Get Online to Stay Connected

Humans are social creatures. We thrive amongst like-minded company and surround ourselves with friends and family.
These past couple of years have seen billions of people across the globe suddenly live their lives in isolation. This separation from friends, family, and other social support systems can not only lead to loneliness but depression and physical maladies. It is due to this that many have made the move to communicating across the digital sphere.


The benefits of socialising – whether it be over the internet or face-to-face – are numerous. From psychological to sociological factors, the positive impacts have been proven for any age group.

For those taking their step into the world of digital communication, here are some tips…

1. Connect Through Email

Snail-mail has quickly become a thing of the past. While we all love to receive letters in the mail, they can get lost or take too long to deliver. Thankfully, email is there to bridge the gap. Email lets you send a message, however short or long, regardless of where the recipient is located.

Email is also a great way to keep connected with companies and businesses you frequent, with daily, weekly, or monthly e-newsletters delivered right to you, and without the excess papers that come with junk mail.

TIP: Never open an email, link, or download from someone you don’t know. These are often viruses that can damage your computer or steal valuable personal information. Consider purchasing a computer antivirus program for additional protection.

2. Connect Through Social Media

The over 50s generation has taken over social media networks like Facebook. With a few clicks of a button, you can play games, post comments, share messages, and upload photos! Want to make the experience more personalised? There are hundreds and thousands of groups for every interest, connecting you to new and old friends from all over the world.

TIP: Be careful with what information you share and don’t be afraid to use the ‘block’ button. Your internet experience should be a fun one!

3. Connect Through Instant Messaging

Social media networks like Facebook also offer users private chatrooms. This ‘instant messaging’ – or direct messaging – allows people to connect via typed messages or sending videos and pictures, to others using the same website. It offers more privacy than commenting on public posts and can be between two people, or a group.

TIP: For the best viewing experience, most instant messaging programs allow you to alter elements such as text size and colour, background colour, and on-screen keyboard size.

4. Connect Through Video Chatting

Video chatting services have experienced a massive rise in popularity over the last couple of years. What was once predominately reserved for work meetings and webinars, has been embraced by Aussies of all ages to stay connected with loved ones.

There are many ways to get video chatting, with modern smartphones, tablets, laptops, and desktop computers coming equipped with cameras, microphones, and speakers.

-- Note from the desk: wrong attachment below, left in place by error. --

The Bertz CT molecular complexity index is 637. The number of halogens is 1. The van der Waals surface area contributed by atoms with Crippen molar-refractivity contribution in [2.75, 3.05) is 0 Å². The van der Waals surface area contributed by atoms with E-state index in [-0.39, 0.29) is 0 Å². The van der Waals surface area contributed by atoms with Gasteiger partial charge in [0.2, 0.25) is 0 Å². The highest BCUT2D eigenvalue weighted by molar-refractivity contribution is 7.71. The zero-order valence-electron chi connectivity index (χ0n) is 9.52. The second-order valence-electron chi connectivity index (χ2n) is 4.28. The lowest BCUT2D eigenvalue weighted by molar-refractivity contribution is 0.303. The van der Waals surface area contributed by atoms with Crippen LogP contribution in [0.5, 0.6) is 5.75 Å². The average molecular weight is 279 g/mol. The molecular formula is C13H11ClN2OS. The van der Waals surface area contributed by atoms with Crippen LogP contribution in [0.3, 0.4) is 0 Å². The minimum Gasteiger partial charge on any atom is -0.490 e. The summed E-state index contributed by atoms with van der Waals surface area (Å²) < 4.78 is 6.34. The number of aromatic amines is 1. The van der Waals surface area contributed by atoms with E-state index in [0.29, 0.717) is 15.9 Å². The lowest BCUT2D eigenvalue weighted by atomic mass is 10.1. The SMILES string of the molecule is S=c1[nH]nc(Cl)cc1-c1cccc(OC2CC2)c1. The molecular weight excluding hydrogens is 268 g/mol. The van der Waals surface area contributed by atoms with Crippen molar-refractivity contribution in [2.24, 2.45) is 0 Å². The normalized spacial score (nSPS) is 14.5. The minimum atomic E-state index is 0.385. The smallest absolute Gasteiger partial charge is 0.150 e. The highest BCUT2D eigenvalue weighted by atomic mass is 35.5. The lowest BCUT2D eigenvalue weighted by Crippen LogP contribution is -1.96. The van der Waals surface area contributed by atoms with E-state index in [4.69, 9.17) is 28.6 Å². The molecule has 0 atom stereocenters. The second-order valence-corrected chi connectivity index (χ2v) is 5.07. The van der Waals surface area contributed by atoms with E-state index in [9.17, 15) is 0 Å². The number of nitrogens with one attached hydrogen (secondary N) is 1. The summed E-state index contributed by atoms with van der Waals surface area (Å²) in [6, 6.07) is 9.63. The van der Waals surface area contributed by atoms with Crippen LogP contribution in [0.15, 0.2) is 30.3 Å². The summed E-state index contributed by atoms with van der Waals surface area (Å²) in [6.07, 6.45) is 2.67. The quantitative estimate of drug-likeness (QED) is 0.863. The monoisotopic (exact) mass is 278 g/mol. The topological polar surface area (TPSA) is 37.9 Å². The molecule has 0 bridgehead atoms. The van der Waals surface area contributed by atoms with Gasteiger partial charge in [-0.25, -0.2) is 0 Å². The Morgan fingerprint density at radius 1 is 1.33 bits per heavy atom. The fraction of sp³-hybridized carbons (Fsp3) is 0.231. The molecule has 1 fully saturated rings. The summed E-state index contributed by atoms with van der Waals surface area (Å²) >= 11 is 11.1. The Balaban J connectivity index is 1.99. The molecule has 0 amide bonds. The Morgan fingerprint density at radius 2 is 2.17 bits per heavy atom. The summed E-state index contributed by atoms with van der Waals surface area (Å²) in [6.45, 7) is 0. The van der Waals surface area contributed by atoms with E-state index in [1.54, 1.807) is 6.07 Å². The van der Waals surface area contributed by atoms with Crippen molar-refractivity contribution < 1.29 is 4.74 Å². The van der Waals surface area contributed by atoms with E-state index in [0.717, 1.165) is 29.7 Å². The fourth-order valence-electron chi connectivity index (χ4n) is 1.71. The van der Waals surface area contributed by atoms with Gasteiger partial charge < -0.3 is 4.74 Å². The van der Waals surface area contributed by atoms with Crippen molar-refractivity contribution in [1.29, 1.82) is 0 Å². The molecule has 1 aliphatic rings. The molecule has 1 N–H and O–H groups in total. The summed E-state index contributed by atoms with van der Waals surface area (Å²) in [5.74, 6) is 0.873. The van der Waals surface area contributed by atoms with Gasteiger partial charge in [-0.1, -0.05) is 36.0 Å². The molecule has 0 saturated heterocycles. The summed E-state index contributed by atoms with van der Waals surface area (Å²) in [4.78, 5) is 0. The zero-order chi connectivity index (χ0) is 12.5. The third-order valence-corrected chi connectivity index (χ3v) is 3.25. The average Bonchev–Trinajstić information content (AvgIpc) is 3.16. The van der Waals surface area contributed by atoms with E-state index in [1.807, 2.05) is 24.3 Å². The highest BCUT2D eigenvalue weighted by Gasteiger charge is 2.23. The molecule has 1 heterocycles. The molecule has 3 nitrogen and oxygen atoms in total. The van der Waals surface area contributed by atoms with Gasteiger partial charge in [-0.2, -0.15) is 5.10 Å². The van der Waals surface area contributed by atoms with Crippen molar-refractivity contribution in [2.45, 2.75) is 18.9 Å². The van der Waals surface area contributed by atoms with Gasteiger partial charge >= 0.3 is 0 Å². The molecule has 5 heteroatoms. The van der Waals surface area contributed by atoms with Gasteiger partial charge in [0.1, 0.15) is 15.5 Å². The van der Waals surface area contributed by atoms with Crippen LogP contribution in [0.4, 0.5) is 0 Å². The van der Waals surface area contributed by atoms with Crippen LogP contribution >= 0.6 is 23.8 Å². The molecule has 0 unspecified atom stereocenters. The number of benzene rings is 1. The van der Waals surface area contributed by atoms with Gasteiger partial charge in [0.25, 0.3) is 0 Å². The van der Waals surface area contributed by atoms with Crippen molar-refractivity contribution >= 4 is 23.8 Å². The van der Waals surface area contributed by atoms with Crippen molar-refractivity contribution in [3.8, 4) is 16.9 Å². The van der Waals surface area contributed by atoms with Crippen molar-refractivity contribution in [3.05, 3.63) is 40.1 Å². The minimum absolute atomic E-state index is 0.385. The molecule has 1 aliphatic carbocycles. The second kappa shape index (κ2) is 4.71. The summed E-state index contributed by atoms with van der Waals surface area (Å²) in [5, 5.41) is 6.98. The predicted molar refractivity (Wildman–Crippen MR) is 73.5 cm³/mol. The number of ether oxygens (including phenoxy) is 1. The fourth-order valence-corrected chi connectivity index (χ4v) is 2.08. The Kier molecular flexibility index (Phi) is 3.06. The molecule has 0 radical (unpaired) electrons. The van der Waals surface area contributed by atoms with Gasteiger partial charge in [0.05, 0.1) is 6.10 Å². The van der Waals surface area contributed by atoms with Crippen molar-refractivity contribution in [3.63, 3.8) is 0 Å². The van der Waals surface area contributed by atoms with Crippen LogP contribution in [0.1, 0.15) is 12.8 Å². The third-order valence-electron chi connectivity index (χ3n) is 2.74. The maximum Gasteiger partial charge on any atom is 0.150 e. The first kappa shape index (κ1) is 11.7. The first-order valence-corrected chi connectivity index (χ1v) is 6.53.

If you are setting it up for your senior parents who are not quite used to these new technologies, introducing them with easy instructions is a must. Consider…

  • Physical Capabilities – Make sure the device is big enough for fingers that may be slowed by arthritis and for those with diminished eyesight. Most speakers will be loud enough, but external speakers might also be helpful for the hard-of-hearing.
  • Programs – Some video chatting programs (FaceTime, Skype, Zoom, WhatsApp) are pre-installed on devices, while others will need to be searched for and downloaded, usually free of charge.
  • Mobile Data or WiFi – Using video chat programs can use a lot of data, costing money and raising phone bills. If possible, save video chats for when WiFi is available, or consider a revised telephone plan.

Make the process of learning or teaching your loved one a fun one. Demonstrate, answer questions, explain using age-appropriate examples, trial different platforms, or consider writing a step-by-step (with pictures for image-driven learners). Never be demeaning when it might take some time for them to learn this new skill. After all, you may teach your parents how to use a computer, but they taught you how to use a spoon!

Once the COVID pandemic is well and truly behind us, and border closures and travel restrictions are a thing of the past, these skills will still play a big role in our lives.

Whether in a different city, state, or in a country on the other side of the world, staying connected is becoming easier and accessible to everyone. With internet speeds making dropped connections and lags less common, you can easily feel as if you and your loved ones are together again.

With the whole world waiting for you to get online, who will you connect with first?

Australian Over 50s Living & Lifestyle Guide

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